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Economy and Nature in the Fourteenth Century
Money, Market Exchange, and the Emergence of Scientific Thought

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Part of Cambridge Studies in Medieval Life and Thought: Fourth Series

  • Date Published: April 1998
  • availability: Available
  • format: Hardback
  • isbn: 9780521572767

AUD$ 121.95 inc GST

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About the Authors
  • This book provides perspectives on the ways in which scholastic natural philosophy anticipated and contributed to the emergence of scientific thought. Historians of medieval science have hesitated to step outside the sphere of intellectual culture in their search for factors influencing proto-scientific thought. This book searches for influences both within and beyond university culture, and argues that the transformation of the conceptual model of the natural world c.1260–1380 was strongly influenced by the contemporary rapid monetisation of European society. It analyses the impact of the monetised market place on the most characteristic concern of natural philosophy of the period: its preoccupation with measurement, gradation, and the quantification of qualities.

    • This was the first book to show how university culture interacted with the culture of the marketplace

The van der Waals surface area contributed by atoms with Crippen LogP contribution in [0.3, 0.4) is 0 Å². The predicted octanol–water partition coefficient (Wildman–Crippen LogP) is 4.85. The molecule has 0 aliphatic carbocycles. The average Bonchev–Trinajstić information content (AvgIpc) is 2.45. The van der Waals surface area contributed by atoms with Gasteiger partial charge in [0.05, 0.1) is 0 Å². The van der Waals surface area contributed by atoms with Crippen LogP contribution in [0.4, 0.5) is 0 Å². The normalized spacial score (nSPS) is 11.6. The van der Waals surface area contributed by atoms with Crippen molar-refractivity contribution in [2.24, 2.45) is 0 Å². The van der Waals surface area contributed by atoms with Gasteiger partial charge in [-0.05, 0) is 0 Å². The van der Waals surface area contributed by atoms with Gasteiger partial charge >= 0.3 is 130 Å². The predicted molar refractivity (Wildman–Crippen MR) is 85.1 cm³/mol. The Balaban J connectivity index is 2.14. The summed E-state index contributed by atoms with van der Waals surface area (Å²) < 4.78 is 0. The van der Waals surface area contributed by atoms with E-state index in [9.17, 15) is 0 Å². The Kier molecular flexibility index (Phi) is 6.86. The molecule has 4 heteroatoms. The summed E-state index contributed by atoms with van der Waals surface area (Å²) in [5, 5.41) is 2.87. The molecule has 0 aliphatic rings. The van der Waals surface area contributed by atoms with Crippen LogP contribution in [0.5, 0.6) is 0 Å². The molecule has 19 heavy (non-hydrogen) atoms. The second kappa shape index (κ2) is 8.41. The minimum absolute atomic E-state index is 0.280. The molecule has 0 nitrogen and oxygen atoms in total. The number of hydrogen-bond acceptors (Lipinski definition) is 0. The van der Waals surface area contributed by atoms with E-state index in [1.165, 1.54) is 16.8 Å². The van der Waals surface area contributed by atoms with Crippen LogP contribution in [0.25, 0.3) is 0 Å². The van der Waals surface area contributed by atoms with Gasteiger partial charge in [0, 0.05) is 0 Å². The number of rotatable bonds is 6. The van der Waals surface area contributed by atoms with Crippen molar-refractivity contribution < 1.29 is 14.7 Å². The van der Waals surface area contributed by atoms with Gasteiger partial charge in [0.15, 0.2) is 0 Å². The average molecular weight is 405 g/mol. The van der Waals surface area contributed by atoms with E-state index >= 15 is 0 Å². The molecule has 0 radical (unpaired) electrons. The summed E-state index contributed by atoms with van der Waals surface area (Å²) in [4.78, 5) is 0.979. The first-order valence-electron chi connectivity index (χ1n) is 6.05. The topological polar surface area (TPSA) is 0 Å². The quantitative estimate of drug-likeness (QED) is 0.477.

• Mixes economic history, university history, economic thought and the history of science in a completely original way
    • Makes an analysis of the different types of contribution made by economic writers of the fourteenth century
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    • Winner of the John Nicholas Brown Prize

    Reviews & endorsements

    'Medievalists have neglected the history of ideas in our generation, but this study shows how it should be revived and practiced.' John W. Baldwin, The American Historical Review

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    Product details

    • Date Published: April 1998
    • format: Hardback
    • isbn: 9780521572767
    • length: 286 pages
    • dimensions: 229 x 152 x 17 mm
    • weight: 0.55kg
    • availability: Available
  • Table of Contents

    1. The economic background: monetisation and monetary consciousness in the thirteenth and fourteenth centuries
    2. The Aristotelian model of money and economic exchange
    3. The earliest Latin commentaries on the Aristotelian model of economic exchange: Albertus Magnus and Thomas Aquinas
    4. Models of economic equality and equalisation in the thirteenth century
    5. Evolving models of money and market exchange in the late thirteenth and fourteenth centuries
    6. Linking the scholastic model of money as measure to proto-scientific innovations in fourteenth-century natural philosophy
    7. Linking scholastic models of monetised exchange to innovations in fourteenth-century mathematics and natural philosophy.

  • Author

    Joel Kaye, Barnard College, New York


    • Winner of the John Nicholas Brown Prize

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